Overexertion Treated by Homeopathy

August 6, 2010 Updated: December 18, 2010

Arnica is the most frequently used homeopathic remedy for trauma. (Louise McCoy/The Epoch Times)
Arnica is the most frequently used homeopathic remedy for trauma. (Louise McCoy/The Epoch Times)

If you have exercised too much and are feeling the pain, are there healthier ways of treating this problem than reaching for ibuprofen?

According to Drugs.com, ibuprofen, a nonsteroidal inflammatory drug (NSAID), has been associated with side effects such as anxiety, constipation, diarrhea, dizziness, drowsiness, headache, indigestion, infection, nausea, nervousness, sleeplessness, stomach pain, swelling, tiredness, upset stomach, vomiting, weakness.” (Drugs.com/sfx/ibuprofen-side-effects.html)

Homeopathy is associated with very few side effects and can treat the effects of overexertion, but some individualization is needed.

Unlike taking an NSAID, you need to observe yourself a bit. For example, do you feel as if you have been beaten, and it is uncomfortable to lie down in any position, or do you feel so stiff that when you try to move it is really painful? Did symptoms appear after you got chilled following exercise?

The most commonly indicated homeopathic remedy for trauma is Arnica montana (leopard’s bane). Immediately after we undergo trauma, we feel no pain. It is as if we are in a state of shock. Even if we have had an accident and suffered from tissue damage, we feel no pain.

If someone approaches to ask how we are feeling, we step back, not allowing physical contact, and say something like, “I’m fine. There is nothing wrong.”

Perhaps this response is programmed into us, so we can find safety as soon as possible, before the onset of pain.

Shortly after overexertion or an accident, pain will appear. When we try to sit or lie down, it is difficult to find a comfortable position since we hurt all over.

If the above symptoms are present, then a dose of Arnica should help us recover quickly.

One interesting aspect of Arnica is that it can treat the effects of trauma even if the trauma was not experienced recently.

A family friend was visiting us and complaining that following a car accident a few weeks ago, she no longer wanted to drive her car. Once she got behind the wheel, she became hypervigilant, always feeling that the cars around her might run into her. After one dose of Arnica, the symptom was gone that same day.

Another homeopathic remedy for overexertion is Rhus toxicodendron (poison oak). Following strenuous exertion, you may feel quite stiff. The stiffness is worse on initial movement and better by continued movement—the so-called rusty-hinge state.

In these cases, a dose of Rhus tox should make the stiffness disappear.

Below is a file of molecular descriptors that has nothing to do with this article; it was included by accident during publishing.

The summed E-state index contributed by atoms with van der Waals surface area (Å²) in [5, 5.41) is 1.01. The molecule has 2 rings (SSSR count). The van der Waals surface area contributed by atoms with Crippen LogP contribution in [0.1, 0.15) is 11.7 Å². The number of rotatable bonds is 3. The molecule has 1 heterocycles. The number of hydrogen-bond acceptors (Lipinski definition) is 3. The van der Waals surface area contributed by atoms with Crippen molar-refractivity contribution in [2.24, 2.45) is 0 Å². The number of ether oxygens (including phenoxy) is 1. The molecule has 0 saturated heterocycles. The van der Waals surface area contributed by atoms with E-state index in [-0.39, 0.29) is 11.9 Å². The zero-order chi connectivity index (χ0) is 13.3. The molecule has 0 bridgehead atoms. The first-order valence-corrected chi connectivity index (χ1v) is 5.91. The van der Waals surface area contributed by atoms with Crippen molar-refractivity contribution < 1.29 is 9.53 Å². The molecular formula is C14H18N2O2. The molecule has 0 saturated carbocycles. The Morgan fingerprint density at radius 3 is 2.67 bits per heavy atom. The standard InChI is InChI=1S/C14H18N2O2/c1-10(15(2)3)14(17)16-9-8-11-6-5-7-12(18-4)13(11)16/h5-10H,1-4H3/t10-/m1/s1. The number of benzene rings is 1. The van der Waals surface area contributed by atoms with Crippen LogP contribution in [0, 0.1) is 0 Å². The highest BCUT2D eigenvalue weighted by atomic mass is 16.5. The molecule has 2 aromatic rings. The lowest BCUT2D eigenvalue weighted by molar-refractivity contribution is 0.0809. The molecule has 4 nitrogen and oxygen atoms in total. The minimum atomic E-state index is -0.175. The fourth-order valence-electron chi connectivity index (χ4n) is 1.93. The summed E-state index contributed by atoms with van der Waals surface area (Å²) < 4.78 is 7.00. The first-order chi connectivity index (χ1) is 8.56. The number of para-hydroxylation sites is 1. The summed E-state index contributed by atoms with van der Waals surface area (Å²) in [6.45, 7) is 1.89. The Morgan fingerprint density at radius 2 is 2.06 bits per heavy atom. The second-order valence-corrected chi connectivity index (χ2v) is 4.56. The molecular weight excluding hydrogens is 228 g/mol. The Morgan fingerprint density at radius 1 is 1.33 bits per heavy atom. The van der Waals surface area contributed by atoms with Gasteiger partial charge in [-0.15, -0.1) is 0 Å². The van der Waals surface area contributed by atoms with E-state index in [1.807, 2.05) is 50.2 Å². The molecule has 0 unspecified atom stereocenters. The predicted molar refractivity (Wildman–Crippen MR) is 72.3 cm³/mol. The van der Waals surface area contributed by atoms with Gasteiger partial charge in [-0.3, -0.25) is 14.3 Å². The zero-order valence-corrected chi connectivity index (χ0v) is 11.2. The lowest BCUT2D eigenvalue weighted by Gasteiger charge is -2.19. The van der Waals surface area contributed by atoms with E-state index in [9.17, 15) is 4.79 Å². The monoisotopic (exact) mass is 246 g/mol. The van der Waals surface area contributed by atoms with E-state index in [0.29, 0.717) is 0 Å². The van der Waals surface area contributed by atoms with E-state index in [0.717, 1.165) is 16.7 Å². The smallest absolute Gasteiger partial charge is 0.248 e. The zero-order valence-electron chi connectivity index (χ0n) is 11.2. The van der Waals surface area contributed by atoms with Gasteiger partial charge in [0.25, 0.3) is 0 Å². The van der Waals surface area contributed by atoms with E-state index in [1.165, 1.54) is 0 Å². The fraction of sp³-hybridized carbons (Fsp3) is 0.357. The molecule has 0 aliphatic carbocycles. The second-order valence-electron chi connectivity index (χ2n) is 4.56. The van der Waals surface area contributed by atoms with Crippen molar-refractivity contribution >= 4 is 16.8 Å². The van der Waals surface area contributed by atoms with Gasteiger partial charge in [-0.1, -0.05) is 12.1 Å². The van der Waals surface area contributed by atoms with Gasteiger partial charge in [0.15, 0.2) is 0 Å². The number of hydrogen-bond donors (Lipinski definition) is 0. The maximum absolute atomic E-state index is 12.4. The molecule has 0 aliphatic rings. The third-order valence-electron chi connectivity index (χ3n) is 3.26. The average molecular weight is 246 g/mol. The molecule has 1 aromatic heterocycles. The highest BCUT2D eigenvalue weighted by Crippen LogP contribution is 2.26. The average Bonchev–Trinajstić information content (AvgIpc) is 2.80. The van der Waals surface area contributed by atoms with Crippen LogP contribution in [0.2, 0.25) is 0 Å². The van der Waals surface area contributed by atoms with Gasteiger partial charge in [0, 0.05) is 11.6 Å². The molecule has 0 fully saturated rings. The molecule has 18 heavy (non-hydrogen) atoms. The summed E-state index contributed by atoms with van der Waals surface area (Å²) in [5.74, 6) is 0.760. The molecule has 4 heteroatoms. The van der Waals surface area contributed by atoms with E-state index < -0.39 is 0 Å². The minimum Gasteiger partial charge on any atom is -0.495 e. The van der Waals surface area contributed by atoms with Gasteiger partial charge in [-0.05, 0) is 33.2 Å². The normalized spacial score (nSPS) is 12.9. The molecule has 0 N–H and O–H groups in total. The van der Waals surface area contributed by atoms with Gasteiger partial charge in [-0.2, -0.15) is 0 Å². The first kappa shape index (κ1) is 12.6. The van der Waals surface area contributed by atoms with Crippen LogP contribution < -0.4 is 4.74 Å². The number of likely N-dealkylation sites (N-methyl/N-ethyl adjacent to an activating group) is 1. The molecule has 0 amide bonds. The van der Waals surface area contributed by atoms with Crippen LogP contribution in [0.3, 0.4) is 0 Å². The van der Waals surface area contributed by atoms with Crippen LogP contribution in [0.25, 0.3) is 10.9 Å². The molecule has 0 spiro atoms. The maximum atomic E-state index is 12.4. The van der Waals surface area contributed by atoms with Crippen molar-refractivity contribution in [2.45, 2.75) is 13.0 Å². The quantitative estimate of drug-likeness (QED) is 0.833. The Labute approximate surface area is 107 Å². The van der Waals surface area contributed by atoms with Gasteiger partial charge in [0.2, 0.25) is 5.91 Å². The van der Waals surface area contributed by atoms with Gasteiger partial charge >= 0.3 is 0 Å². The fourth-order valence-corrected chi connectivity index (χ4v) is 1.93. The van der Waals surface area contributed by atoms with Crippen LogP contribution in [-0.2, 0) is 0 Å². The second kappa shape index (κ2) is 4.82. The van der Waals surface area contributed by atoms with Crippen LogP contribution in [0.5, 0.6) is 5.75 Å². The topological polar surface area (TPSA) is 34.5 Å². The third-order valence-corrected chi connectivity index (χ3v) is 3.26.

While watching a football game, you may notice that when a player goes off the field to the benches, he puts a coat on.

Of course, he is already hot, so why the coat? The coat is to avoid suppressing sweating, which can cause problems.

For more than 200 years, homeopathic physicians have observed that when sweating is suppressed, illness follows. Suppression of sweating can be the result of exercising heavily and then wearing light clothes, going swimming and then becoming chilled after getting out of the pool, or any situation that exposes us to a cold wind that suppresses perspiration.

One person always had a fever following running. He would finish his run, take a cold shower, and get a fever. He couldn’t figure out why he got the fever. His homeopathic doctor recommended that he not take a cold shower after running. Following this advice, the fevers did not return.

Once I was taking a flying lesson, and the pilot forgot to close the vent on the side of the plane I was on. After the flight, I became extremely cold, could not get warm no matter how many layers of clothes I put on, and had a fever. In addition, I started to become rather anxious and restless.

Monkshood (Aconite) is a homeopathic remedy for suppressed perspiration. (Louise McCoy/The Epoch Times)
Monkshood (Aconite) is a homeopathic remedy for suppressed perspiration. (Louise McCoy/The Epoch Times)
I thought of Aconitum napellus (monkshood), also known as Aconite. After taking one dose, the entire problem went away within five minutes.

The above are a few homeopathic remedies that can be used for the effects of overexertion.

One feature of homeopathic treatment is that it can act so quickly and profoundly that people may think that the problem just went away on its own. After homeopathic treatment, many find it hard to remember in what way they felt ill.

Homeopathic self-treatment is generally quite safe. However, please check with your physician prior to starting any mode of treatment.

Homeopathy is a system of medicine that has been practiced for the past 200 years. It is a popular mode of medical treatment in North and South America, Europe, India, Australia, and New Zealand.

Dr. McCoy is a licensed physician who has practiced homeopathic medicine for more than 30 years.